William Wood, owner of William Wood & Company woolen mill, wrote Representative George Graham in 1914 to push for Philadelphia, Pennsylvania, to be designated a Federal Reserve city. Wood emphasized the value and variety of the city’s commercial and manufacturing interests, which required from banks “very great accommodations and have heretofore been forced too often to seek those favors from New York.”
The Federal Reserve Act had recently passed when Wood wrote this letter. The legislation established the Federal Reserve System, which was intended to create a stable nationwide financial system. No central banking system existed after the charter for the Second Bank of the United States expired in 1836, leading to the rise of state-chartered banks, each issuing its own currency with no federal regulation. Moreover, the federal government did not have secure locations to store money or to transfer funds. The Federal Reserve Act (also known as the Currency Act at the time, as Wood calls it in this letter) created a system of regional banks that were commercially owned and operated. However, the banks would be overseen by the Federal Reserve Board, and its members would be appointed by the President.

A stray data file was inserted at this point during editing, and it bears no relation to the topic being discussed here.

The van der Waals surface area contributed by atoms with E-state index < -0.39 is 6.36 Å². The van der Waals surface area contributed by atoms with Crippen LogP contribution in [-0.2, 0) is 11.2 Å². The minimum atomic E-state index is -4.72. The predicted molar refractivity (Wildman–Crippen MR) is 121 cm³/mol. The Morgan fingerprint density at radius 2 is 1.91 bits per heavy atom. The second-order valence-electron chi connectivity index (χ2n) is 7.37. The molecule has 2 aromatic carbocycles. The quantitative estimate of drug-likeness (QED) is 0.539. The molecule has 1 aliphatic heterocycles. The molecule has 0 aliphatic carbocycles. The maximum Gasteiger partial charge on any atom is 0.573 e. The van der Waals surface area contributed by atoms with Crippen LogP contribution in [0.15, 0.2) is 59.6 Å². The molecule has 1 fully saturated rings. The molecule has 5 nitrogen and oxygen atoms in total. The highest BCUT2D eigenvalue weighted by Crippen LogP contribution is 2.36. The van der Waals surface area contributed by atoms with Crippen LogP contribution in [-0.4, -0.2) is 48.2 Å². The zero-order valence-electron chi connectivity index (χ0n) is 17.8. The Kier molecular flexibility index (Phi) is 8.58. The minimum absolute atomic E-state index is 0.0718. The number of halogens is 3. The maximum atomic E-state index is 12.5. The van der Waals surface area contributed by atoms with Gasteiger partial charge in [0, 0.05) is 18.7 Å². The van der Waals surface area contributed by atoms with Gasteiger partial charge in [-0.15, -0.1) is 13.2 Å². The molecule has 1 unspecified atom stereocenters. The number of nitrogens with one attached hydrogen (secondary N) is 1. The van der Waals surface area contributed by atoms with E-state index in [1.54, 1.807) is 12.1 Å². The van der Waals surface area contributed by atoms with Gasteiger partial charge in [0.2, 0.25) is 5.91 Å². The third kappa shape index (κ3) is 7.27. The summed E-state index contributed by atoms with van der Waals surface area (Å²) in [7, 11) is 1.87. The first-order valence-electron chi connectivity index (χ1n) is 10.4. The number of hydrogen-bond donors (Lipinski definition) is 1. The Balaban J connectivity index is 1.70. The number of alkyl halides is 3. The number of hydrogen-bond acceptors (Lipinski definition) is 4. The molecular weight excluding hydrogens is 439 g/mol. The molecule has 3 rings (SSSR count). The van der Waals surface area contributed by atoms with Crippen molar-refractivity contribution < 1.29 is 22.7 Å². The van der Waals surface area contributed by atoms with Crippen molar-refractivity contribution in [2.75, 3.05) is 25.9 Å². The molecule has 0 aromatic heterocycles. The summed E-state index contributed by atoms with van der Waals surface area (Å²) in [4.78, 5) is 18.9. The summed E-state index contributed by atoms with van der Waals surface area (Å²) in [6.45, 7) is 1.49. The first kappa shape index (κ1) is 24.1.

Although the task of creating a national financial system was gargantuan, deciding which cities would serve as Federal Reserve sites was nearly as fraught. In 1914, the Reserve Bank Organization Committee announced that 12 cities would have Federal Reserves, including Philadelphia. City governments believed that a Federal Reserve would boost the economy; however, minimum requirements for capital, as well as an already thriving economy with potential for growth were the selection committee’s primary concerns. As Wood emphasized in his letter, the committee also took into account the mercantile, financial, and industrial connections that already existed within a city.
Although the Federal Reserve System has undergone changes, the 12 Federal Reserve Banks created in 1913 still exist today.